Hmmm ….. they had shovels which are more bulky and awkward to carry than probes or beacons which they did not bring. Plus they had prior L1 training. Seems a bit strange from here in my comfortable spot behind a screen. Perhaps an L1 Refresher of sorts or joining AAA so they could get the TAR to remind them of avalanches is in order. Many thanks for posting this, Jim.

  5. matt at · Reply

    That is a first! a actual picture of someone buried in an avalanche in the Adirondacks!
    I hope that this picture awakens people to the danger we here.

  6. Sylvain at · Reply

    Of course we had a probe and avalanche transceiver. The problem is that this road last year was not a problem. However, by carefully observing winds and snow acculation in the gully we could make a better decision through the left on a more rock instead of going to the right where there was snow.

    1. Jim at · Reply

      Would you say that because familiarity with the Trap Dike, gave you a sense of security and didn’t feel the need to dig a pit

  7. Sylvain at · Reply

    Yes, I think that’s one factor that diminished our alertness. You don’t spend much time in this area either. To tell the truth, it surprises me because the slope angle in that part seems more or less 25 degrees and maybe that’s why there was not enough energy to throw us down the Dike. I think that choosing the path more carefully by observing the terrain is enough. Stay on the left on the rock & ice instead of going in that snow accumulation path, be careful.

  8. David Lottmann at · Reply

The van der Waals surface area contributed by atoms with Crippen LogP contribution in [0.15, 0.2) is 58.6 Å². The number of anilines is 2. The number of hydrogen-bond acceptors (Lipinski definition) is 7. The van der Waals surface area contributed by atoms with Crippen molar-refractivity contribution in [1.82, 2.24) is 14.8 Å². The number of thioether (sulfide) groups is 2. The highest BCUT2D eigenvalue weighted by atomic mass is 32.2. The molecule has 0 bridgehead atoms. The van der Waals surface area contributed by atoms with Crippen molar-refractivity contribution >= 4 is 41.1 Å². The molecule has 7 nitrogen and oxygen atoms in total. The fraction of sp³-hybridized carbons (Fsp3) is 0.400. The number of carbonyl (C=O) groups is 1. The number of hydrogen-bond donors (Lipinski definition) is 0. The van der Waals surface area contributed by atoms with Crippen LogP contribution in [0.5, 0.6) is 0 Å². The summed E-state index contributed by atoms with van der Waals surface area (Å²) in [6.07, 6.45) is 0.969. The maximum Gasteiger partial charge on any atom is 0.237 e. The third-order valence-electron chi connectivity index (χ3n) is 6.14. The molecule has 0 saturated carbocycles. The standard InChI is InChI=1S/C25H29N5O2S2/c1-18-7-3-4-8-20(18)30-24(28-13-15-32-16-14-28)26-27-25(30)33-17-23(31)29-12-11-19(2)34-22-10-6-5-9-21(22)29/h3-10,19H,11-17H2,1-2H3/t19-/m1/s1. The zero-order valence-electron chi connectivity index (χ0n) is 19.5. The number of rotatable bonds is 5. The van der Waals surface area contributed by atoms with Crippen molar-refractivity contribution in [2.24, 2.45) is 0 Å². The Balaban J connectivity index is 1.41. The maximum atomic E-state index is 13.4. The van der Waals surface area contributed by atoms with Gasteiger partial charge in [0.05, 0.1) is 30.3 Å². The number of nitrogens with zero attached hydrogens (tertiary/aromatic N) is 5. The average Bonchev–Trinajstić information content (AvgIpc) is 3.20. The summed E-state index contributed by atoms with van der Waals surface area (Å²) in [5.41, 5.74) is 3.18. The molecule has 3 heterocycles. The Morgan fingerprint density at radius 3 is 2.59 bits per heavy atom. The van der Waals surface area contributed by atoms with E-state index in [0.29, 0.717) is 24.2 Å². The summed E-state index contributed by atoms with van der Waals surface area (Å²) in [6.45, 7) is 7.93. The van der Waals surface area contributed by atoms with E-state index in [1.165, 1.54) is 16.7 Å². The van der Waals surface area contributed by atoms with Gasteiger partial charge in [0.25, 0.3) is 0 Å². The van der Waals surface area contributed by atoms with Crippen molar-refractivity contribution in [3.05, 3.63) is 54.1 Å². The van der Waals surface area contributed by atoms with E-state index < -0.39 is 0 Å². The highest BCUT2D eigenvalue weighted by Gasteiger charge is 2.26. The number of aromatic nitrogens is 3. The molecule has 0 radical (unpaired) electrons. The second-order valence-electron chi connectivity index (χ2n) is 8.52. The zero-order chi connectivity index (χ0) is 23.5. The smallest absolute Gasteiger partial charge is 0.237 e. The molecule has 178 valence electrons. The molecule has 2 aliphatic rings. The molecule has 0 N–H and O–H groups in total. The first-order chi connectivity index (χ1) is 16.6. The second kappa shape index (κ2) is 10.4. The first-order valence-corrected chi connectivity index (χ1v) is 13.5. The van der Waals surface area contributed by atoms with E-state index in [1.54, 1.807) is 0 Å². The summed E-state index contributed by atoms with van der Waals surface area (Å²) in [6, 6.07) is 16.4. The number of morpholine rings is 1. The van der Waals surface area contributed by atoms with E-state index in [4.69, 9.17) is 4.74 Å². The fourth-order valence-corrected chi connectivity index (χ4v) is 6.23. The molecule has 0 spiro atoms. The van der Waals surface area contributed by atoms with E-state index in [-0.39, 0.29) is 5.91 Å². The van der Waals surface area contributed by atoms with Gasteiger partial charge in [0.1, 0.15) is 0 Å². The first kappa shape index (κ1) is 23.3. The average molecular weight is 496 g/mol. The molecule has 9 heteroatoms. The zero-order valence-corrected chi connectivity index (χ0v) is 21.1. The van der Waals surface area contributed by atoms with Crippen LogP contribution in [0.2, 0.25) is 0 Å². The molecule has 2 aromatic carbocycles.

Digging pits is rarely the answer especially when the problem is wind slab. I haven’t been on this route but by the looks of it there’s no safe slope to get onto to dig. There’s been many cases where people are triggered avalanches while digging pits. The best observations we can make in these circumstances are weather related.

  9. Jim at · Reply

    True, but is a good habit to get into as not to relay on other peoples information. In addition over familiarity will get someone on trouble, it is one of the heuristic traps associated with avy incidents. I also ask these questions as this is information required for the National Avalanche Center report.

  10. Eric at · Reply

    Its important to remember that, especially being trained at Avalanche Level 1, that digging pits is not the sole decision making criteria for going or not going. At this level of training pits are used to confirm what is broadcast in an avalanche bulletin, and since the Adirondacks doesn’t have one, and what is posted is almost useless, telling people to dig a pit is not really the answer. It is very likely that digging a pit at the bottom of the trap dike would have revealed little in the way of useful information in this instance. while the points are well taken about the perils of using other’s information, and making your own assessments, what is really needed is a more proactive approach from land managers IF this is an issue that gets properly addressed.

Leave a Reply

%d bloggers like this: